1 out of 1 people found the following review useful:
Excellent examination of the role of police, 22 November 2013

Inspector Marceau Leonetti (Lino Ventura) gets demoted after arresting a young kid whose father has connections. He is assigned to a small town where the biggest crime is helping a kid locate his stolen pigeons and, later, working alongside newbie Jeanne Dumas (Marlène Jobert) to bust perverts in movie theaters. Their careers take an upswing when, unbeknown to Leonetti, his former boss assigns him the futile task of finding a witness in 8 days before a major murder trial. What his superiors didn't count on was Leonetti's tenacity in finding this uncooperative witness and the fact that the accused also has some men out with the same task. This is the third film from director José Giovanni (writer of THE SICILIAN CLAN) and it proves to be a pretty grim affair. There is a lot of commentary on the rat (or should I say ant) race as Leonetti is just a cog in the wheel of justice (at one point Jeanne event comments on his unending searching, asking if he is a robot). Audiences will probably feel the most connection with Jobert's character as she is tackling the assignment with a fresh belief in "the system." Ventura is awesome in the lead role of the seen-it-all vet and he has a great fight scene toward the end. You'll probably see the end coming, but it still has quite an impact thanks to a matter-of-fact presentation by Giovanni.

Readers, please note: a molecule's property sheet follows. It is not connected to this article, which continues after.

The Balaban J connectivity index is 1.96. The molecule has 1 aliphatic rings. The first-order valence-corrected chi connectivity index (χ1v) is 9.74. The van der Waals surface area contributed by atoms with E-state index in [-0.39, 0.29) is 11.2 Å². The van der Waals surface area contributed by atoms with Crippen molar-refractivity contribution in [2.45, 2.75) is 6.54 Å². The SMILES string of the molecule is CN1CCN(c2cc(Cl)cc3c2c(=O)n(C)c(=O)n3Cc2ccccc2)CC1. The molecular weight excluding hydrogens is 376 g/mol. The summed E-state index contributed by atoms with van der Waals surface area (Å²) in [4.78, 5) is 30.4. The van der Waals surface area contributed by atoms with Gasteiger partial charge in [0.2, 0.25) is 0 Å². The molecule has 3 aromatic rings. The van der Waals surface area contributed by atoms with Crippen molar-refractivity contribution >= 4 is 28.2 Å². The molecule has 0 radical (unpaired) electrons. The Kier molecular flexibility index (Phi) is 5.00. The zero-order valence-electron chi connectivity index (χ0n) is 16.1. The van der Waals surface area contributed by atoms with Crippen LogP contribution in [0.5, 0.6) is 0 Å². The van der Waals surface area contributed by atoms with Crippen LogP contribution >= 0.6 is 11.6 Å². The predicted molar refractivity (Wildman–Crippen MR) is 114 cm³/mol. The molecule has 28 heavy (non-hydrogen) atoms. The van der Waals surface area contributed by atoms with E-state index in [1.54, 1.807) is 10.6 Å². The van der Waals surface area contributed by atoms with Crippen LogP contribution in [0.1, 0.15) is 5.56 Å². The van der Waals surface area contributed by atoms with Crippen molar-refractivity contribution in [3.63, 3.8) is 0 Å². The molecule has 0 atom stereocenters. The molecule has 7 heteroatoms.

Biting Hollywood satire that I wish was more focused, 22 November 2013

*** This review may contain spoilers ***

Struggling writer-director Cliff Munroe (Clete Keith, who also wrote the script) can't seem to get any Hollywood suit interested in his film noir script. This changes when his agent sets him up to meet cement businessman "Papa" Rotella, who immediately bankrolls the thing. Munroe isn't too bright to realize the true meaning of "cement businessman" and soon finds that "Papa" wants his idiot son Howard (Joseph Scott), who considers Burt Reynolds the greatest living actor, to play the film's lead. Things get worse when "Papa" ends up dead at the bottom of his pool and some "associates" come looking for the money. Resembling the Tinseltown mockery THE BIG PICTURE (1989) from the same year, this is a satire of Hollywood that is a little too innocuous to be effective. Director Harrison Ellenshaw is best known for his matte work in films like STAR WARS (1977) and THE BLACK HOLE (1979), so it is surprising at how little visual flair he adds (there are some nice, surreal dream sequences though). He also struggles in how to tell the story as it is sometimes shown as a documentary and then as a narrative film. There is a funny scene where Munroe is forced to sit though an advertising agency telling him what audiences want (folks in the Bible belt love cars, kids in LA love exploding heads, everyone likes oatmeal - so your movie should be about people whose heads explode due to alien-infected oatmeal and then they drive in crash derbies headless).